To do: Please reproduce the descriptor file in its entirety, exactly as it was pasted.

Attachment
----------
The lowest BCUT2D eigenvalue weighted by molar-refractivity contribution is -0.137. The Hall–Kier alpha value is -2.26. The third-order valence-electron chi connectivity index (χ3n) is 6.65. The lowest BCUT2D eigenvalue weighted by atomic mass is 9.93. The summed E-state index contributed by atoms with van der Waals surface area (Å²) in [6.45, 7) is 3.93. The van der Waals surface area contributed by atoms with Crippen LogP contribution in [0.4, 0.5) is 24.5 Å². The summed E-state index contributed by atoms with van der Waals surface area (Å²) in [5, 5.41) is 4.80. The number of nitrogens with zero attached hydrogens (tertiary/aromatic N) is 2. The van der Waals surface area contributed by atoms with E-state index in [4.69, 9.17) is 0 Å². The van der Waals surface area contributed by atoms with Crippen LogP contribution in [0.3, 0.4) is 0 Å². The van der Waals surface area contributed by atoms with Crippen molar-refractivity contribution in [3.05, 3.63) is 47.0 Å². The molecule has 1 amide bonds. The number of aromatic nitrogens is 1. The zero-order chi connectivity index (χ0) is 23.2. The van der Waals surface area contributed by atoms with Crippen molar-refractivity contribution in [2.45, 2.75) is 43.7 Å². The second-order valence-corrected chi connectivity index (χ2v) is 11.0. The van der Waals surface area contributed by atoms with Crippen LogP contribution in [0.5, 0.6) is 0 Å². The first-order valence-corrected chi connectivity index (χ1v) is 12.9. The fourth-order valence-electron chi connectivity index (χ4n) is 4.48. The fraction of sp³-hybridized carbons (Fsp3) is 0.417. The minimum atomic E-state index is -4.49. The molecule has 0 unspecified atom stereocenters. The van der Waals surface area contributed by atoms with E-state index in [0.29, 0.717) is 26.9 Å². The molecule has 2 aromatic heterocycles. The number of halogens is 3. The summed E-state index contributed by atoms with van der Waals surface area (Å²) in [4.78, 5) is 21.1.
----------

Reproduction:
The lowest BCUT2D eigenvalue weighted by molar-refractivity contribution is -0.137. The Hall–Kier alpha value is -2.26. The third-order valence-electron chi connectivity index (χ3n) is 6.65. The lowest BCUT2D eigenvalue weighted by atomic mass is 9.93. The summed E-state index contributed by atoms with van der Waals surface area (Å²) in [6.45, 7) is 3.93. The van der Waals surface area contributed by atoms with Crippen LogP contribution in [0.4, 0.5) is 24.5 Å². The summed E-state index contributed by atoms with van der Waals surface area (Å²) in [5, 5.41) is 4.80. The number of nitrogens with zero attached hydrogens (tertiary/aromatic N) is 2. The van der Waals surface area contributed by atoms with E-state index in [4.69, 9.17) is 0 Å². The van der Waals surface area contributed by atoms with Crippen LogP contribution in [0.3, 0.4) is 0 Å². The van der Waals surface area contributed by atoms with Crippen molar-refractivity contribution in [3.05, 3.63) is 47.0 Å². The molecule has 1 amide bonds. The number of aromatic nitrogens is 1. The zero-order chi connectivity index (χ0) is 23.2. The van der Waals surface area contributed by atoms with Crippen molar-refractivity contribution in [2.45, 2.75) is 43.7 Å². The second-order valence-corrected chi connectivity index (χ2v) is 11.0. The van der Waals surface area contributed by atoms with Crippen LogP contribution in [0.5, 0.6) is 0 Å². The first-order valence-corrected chi connectivity index (χ1v) is 12.9. The fourth-order valence-electron chi connectivity index (χ4n) is 4.48. The fraction of sp³-hybridized carbons (Fsp3) is 0.417. The minimum atomic E-state index is -4.49. The molecule has 0 unspecified atom stereocenters. The van der Waals surface area contributed by atoms with E-state index in [0.29, 0.717) is 26.9 Å². The molecule has 2 aromatic heterocycles. The number of halogens is 3. The summed E-state index contributed by atoms with van der Waals surface area (Å²) in [4.78, 5) is 21.1.